Eco Notepad features educational articles that present the research, studies and economic expertise of the Banque de France. The blog is aimed at students, professionals, journalists and academics. Some articles will be devoted to analyses carried out by the Bank's branch network, on specific topics. The opinions expressed are those of the authors and do not necessarily reflect the position of the Banque de France, the Eurosystem, or the institutions employing these authors.
Eco Notepad editors asks authors submitting a post to the blog to confirm that they have no conflicts of interest. If one of the authors of a blog benefits of an external financing, he should state the sources of financial support for the particular research it describes.
The results of the 2020 Eco Notebook contest will be announced this autumn. The date and terms of the award ceremony will be communicated later.
Launched in September 2013 by the Chinese authorities, the “new silk road” project aims to better connect Asia and Europe. The latter must defend its economic interests and the multilateral framework to the best of its ability. To this end, it will be able to draw on the recent progress of the G20, which has established principles for the transparency of financing, the quality of infrastructure and compliance with environmental and corporate social responsibility standards.
Image: land and sea trade corridors of the “new silk road” Source: Hong Kong Trade Development Council (HKTDC) Research
By Barbara Castelletti-Font, Pavel Diev and William Honvo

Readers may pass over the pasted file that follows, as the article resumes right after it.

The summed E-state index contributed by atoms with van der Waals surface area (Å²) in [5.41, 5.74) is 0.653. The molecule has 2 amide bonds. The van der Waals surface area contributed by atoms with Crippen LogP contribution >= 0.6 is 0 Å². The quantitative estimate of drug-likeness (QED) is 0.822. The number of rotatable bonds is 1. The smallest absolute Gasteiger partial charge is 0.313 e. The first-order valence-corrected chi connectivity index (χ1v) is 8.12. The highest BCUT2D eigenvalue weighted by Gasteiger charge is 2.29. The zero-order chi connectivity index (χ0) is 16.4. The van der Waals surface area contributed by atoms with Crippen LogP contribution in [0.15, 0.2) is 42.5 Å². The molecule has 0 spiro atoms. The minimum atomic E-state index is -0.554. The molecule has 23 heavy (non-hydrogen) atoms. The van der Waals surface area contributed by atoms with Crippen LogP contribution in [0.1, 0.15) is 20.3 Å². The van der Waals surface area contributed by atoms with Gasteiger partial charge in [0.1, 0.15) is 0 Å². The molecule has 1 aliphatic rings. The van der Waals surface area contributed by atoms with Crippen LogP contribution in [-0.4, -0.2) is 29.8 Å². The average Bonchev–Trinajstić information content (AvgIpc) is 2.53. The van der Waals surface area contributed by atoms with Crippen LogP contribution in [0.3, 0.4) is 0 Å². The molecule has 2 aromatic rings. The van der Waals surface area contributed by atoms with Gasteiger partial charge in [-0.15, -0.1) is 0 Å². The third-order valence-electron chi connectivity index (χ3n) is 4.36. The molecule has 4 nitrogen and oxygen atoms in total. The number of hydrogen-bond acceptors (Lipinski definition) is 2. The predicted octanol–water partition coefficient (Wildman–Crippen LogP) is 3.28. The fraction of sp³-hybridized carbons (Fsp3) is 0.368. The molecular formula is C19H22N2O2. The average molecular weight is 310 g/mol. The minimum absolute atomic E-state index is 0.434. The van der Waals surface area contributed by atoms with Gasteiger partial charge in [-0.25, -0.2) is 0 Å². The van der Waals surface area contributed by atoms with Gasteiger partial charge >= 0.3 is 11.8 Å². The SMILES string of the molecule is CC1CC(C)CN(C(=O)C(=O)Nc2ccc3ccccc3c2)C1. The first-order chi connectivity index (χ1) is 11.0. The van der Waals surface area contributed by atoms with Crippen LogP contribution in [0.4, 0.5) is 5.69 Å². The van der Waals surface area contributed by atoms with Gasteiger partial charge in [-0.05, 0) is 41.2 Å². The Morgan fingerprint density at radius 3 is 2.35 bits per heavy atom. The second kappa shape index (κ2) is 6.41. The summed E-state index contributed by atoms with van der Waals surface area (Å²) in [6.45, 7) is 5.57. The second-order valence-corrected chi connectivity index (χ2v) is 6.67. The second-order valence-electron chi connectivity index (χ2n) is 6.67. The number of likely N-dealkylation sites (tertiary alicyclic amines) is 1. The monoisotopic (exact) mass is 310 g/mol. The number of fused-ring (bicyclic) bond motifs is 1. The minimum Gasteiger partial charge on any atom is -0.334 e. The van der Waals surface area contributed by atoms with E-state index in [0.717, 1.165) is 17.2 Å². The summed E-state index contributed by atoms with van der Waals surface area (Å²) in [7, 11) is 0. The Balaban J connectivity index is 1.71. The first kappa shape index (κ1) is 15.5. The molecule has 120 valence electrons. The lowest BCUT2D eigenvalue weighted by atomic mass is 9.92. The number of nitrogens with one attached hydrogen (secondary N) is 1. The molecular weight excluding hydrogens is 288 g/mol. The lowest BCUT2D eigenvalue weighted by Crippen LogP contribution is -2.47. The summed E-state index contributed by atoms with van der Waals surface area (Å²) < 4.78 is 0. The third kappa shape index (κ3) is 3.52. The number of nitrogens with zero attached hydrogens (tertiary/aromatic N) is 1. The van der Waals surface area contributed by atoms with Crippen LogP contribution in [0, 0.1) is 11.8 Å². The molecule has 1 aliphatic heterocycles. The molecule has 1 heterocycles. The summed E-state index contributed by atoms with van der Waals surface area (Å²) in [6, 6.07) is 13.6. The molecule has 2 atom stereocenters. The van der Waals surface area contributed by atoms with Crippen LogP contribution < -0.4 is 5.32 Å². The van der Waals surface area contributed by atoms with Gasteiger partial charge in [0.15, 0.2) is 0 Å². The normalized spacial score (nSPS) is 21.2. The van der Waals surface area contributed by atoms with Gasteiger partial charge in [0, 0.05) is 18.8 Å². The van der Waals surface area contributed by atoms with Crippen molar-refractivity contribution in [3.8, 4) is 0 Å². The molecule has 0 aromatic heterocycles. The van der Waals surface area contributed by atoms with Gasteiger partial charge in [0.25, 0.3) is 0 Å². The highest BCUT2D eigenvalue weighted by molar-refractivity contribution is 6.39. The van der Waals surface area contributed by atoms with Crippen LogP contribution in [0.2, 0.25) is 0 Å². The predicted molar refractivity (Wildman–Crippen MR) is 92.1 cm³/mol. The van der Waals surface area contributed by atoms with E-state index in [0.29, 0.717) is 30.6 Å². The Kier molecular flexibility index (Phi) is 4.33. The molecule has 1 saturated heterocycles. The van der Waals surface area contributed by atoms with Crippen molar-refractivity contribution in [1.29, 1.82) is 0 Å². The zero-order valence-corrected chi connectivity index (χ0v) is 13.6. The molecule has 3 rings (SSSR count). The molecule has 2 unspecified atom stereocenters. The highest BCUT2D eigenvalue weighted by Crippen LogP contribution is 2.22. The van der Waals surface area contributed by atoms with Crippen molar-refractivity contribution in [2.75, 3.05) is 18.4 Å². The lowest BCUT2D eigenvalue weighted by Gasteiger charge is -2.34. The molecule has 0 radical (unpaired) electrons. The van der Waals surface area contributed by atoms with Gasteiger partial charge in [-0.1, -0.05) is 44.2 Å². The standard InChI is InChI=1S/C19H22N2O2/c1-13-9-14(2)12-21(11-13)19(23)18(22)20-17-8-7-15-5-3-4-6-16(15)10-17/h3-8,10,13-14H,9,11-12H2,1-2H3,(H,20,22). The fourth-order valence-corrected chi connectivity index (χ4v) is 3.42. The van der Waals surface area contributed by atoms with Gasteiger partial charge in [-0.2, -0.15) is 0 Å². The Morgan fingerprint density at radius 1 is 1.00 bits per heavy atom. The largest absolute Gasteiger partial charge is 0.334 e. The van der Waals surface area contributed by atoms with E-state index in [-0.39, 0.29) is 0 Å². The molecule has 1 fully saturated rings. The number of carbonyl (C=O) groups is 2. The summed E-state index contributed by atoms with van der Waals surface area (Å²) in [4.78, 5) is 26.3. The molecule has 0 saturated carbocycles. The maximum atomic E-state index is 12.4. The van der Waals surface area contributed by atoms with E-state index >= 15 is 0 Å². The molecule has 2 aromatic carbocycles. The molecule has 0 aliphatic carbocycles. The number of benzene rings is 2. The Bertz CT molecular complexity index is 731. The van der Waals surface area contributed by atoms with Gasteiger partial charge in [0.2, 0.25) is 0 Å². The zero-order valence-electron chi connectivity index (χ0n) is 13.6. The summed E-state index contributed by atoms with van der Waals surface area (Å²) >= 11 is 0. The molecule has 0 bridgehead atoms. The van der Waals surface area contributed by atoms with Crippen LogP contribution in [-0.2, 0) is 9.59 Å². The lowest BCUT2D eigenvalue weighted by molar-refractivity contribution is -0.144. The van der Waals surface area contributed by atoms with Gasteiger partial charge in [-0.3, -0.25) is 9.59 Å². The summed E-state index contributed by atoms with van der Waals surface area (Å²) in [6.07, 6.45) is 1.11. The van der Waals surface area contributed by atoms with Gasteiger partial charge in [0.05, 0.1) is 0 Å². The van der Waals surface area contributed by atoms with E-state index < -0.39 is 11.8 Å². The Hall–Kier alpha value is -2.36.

Severe financial market stress can result in significant errors in the forecasting of quarterly GDP growth. This post focuses on the impact of financial variables on the short-term forecasting of GDP in France. A financial conditions indicator can provide useful qualitative information to the forecaster on the risks associated with the baseline projection.
Chart 1: Relationship between the Country-Level Index of Financial Stress (CLIFS) and GDP growth in France GDP quarter-on-quarter growth, 10% of the obs. with lowest GDP, rest of the obs. Sources: Banque de France, ECB and INSEE
By Sanvi Avouyi-Dovi, Pierre Bui-Quang et Pierre Sicsic
The primary income surplus has been growing for several years. Since 2010, the increase of around EUR 10 billion in the income of French residents working abroad has been higher than that of direct investment (DI) income. The improvement in the income balance is now driven by employee compensation.
Chart 1: A significant improvement in the balance of compensation of cross-border commuters since 2010 Source: Banque de France’s Annual Report on the Balance of Payments. Note: primary income surplus expressed in billions of euro (EUR bn). PI: Portfolio investment; OI: Other investment
Amid slowing growth and corporate deleveraging, State intervention in certain Chinese banks is again on the table. 20 years ago, asset management companies (AMCs) were set up to bolster the largest lenders, but their purpose has radically changed since. To address current bad loan issues, the priority should be to develop the secondary NPL market.
Figure 1: Four AMCs were originally set up to bolster the largest state-owned banks Source: Authors
The trade balance as a share of GDP reflects decisions regarding consumption, and therefore saving, and investment. Over the past 40 years, its dynamics in France have been dominated by the cycle of construction: the balance deteriorates in boom phases. The rise in household saving, which contributed to the surplus of the 1990s, was offset after the crisis by a higher share of government consumption in GDP.
Chart 1: Contributions to the Trade Balance,% of GDP in deviation from 1981 Source: INSEE.
What are French banks and insurers doing to prepare for climate change? Where do they stand in terms of implementing France’s Energy Transition Law? Our analyses show significant though mixed progress with regard to transparency and governance of risks, and a growing but still incomplete recognition of climate risk as a financial risk.